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Ipacom Travel - Travel Services in Rio de Janeiro, Brazil  
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Home » Rio for Beginners » Getting around the city
Photo by Silviano for All rights reserved | Todos os direitos reservadosFinding your way around Rio is really not all that hard, even for first-timers. Most of the attractions are on the South Side of the city. The beaches, Guanabara Bay, and the lake are excellent references. Use our clickable city map for an idea of where each neighborhood is located. In areas from Botafogo to Downtown you can use the subway stations for orientation.

On foot

Walking is one of the best way to explore South Side neighborhoods. Pick out the right hotel and walk your way to the beaches, excellent restaurants, shopping, movies, theaters, concert halls, and all other conveniences (see quicktour). Invest on a good pair of walking shoes, and a sun hat. A stroll along the beach on Sundays is almost mandatory. One of the lanes is closed to cars, and pedestrians take over in grand style.

Bicycle & skates

There are bicycle lanes connecting all South Side neighborhoods, from Leblon to Leme and beyond. Go across the tunnel connecting you to Botafogo and reach the Flamengo Reclaim, one of the biggest urban parks in the world. There's another bicycle lane around Lagoa that is also very scenic. Many locals go two wheels, sharing the lane with rollerbladers, skaters and joggers. You may rent a bicycle at Ipanema Beach or Copacabana Beach on Sundays.

Yellow taxis

You don't have to go far to find a taxi in Rio - they are everywhere. And hard to miss, too - taxis are a bright yellow, blue stripe on the sides. Yellow taxis run by the meter. The initial fare is R$2.70, and the meter starts ticking as soon as you get in. After 9 p.m. and on weekends fares are a little higher (the meter is set to bandeira 2). You do not need to give fat tips: R$1 is plenty enough. Some taxis are air-conditioned at no extra charge.

A word to the wise: do not agree on pre-paid deals with yellow taxis. They are illegal, and probably mean the driver is trying to take advantage of you. Hail the next cab. We've heard of taxis trying to pull this dirty trick right at the door of a couple of 5-star hotels, the bus station, domestic airport, and even a shopping mall in Botafogo. To give you an idea of rates, a ride from Ipanema to Copacabana or Leblon is about R$5; to Downtown about R$15-20; to the international airport or Barra about R$30.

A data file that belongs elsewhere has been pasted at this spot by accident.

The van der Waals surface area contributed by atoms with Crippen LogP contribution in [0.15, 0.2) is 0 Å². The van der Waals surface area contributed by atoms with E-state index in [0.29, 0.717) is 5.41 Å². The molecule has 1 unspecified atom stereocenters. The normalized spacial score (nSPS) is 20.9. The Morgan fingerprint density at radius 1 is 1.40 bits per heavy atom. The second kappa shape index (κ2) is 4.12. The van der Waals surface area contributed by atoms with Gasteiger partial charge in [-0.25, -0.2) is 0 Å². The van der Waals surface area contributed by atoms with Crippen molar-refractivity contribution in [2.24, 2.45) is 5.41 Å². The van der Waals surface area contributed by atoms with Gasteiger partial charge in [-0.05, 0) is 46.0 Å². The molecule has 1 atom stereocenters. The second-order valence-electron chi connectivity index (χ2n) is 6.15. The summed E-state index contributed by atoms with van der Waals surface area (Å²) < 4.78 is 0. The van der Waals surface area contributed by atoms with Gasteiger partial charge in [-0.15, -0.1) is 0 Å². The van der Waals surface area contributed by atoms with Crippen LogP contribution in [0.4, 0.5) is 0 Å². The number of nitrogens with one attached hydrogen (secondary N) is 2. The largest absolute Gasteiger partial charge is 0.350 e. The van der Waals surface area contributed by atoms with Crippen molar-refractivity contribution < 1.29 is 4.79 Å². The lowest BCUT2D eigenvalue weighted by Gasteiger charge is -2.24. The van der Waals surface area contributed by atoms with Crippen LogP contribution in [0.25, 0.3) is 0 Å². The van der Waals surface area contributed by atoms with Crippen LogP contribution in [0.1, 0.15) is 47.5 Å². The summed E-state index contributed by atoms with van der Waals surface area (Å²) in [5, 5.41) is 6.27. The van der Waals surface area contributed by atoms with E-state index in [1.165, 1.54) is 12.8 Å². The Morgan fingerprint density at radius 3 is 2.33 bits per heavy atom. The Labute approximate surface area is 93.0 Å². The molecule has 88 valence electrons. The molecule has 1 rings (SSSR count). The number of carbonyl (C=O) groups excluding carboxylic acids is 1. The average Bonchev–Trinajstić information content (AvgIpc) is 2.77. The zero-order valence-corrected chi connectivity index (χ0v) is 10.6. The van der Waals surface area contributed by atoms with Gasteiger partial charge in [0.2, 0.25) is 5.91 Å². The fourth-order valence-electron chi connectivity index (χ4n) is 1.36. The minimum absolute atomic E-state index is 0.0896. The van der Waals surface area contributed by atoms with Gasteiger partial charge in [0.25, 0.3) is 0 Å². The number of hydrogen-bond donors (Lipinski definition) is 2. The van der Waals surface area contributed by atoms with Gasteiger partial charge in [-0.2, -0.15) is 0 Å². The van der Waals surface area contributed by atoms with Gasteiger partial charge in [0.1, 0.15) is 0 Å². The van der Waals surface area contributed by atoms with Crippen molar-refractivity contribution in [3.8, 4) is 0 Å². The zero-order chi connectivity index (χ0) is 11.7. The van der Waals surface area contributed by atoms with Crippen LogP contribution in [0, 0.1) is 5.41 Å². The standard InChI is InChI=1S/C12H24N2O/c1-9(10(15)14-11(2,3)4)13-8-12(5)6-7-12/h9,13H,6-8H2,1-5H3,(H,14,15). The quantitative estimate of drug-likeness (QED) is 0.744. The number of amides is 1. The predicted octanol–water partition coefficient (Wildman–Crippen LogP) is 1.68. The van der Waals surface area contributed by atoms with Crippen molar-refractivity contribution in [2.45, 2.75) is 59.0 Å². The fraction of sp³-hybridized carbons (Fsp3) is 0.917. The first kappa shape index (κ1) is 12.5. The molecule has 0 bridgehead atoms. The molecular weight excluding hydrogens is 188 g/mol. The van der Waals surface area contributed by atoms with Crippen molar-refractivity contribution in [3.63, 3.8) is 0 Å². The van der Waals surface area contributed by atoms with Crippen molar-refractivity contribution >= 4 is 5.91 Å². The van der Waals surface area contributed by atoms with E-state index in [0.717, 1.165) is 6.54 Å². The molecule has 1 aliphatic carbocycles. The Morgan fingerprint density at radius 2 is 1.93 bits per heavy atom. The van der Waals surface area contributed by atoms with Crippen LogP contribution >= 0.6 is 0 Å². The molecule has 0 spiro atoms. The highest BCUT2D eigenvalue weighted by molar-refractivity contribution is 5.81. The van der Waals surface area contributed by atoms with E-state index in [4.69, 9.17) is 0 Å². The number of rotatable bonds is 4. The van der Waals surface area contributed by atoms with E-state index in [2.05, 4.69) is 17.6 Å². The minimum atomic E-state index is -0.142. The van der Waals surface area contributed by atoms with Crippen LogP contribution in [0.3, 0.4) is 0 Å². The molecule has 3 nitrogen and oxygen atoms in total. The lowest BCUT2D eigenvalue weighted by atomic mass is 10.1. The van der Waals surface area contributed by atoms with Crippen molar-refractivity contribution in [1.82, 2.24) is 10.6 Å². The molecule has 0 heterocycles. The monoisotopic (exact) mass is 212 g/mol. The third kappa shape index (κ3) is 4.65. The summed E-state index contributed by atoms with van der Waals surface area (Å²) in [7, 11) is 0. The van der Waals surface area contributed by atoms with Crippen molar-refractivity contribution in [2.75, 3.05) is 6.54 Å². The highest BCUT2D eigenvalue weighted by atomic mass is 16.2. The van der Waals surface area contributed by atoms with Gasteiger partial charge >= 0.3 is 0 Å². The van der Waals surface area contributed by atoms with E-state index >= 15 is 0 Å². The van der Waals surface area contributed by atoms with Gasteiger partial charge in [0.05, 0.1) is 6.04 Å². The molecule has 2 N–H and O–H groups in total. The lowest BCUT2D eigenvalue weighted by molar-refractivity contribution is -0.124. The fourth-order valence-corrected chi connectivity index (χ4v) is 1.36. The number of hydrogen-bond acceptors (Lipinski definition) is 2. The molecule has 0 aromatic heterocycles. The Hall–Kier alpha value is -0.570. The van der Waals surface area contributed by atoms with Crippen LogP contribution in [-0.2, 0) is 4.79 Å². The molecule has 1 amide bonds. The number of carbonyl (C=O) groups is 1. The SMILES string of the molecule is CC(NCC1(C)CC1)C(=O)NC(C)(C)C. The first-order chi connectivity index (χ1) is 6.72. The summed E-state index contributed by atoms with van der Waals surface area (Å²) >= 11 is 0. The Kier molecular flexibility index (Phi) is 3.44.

Radio taxis

A more sophisticated alternative, radio taxis may be white, blue or red. Cars are bigger and usually air-conditioned. Call one of the companies providing this kind of service and tell them where to pick you up, where to drop you off, and at what time. Some radio-taxis charge by the meter, others charge flat rates. Ask for all details first. They will need from you a a contact phone to call you back and confirm the ride.


Rio's subway is still relatively small, but it is very safe, comfortable and reliable. It is especially useful to take you from Copacabana to Botafogo, Flamengo, Gloria and Downtown. You can use the subway as reference if you decide to explore Downtown on your own. The subway does not yet reach Ipanema, Leblon, and Barra. Cars stop running at 11 p.m., and on weekends. One-way tickets are about US$1.50. If you have a chance, stop at the Cardeal Arcoverde Station, in Copacabana. The color scheme on the walls is supposed to relax you, and includes a rainbow of exquisite shades of Brazilian granite. Before you make your way down the escalators, don't stop looking up until you discover Batman's vent. Seriously. There is one huge air conduct where they actually put a giant black metal bat symbol (as in Gotham City). Another proof of the unique Carioca sense of humor. Use the map below for orientation, and tips about each subway station.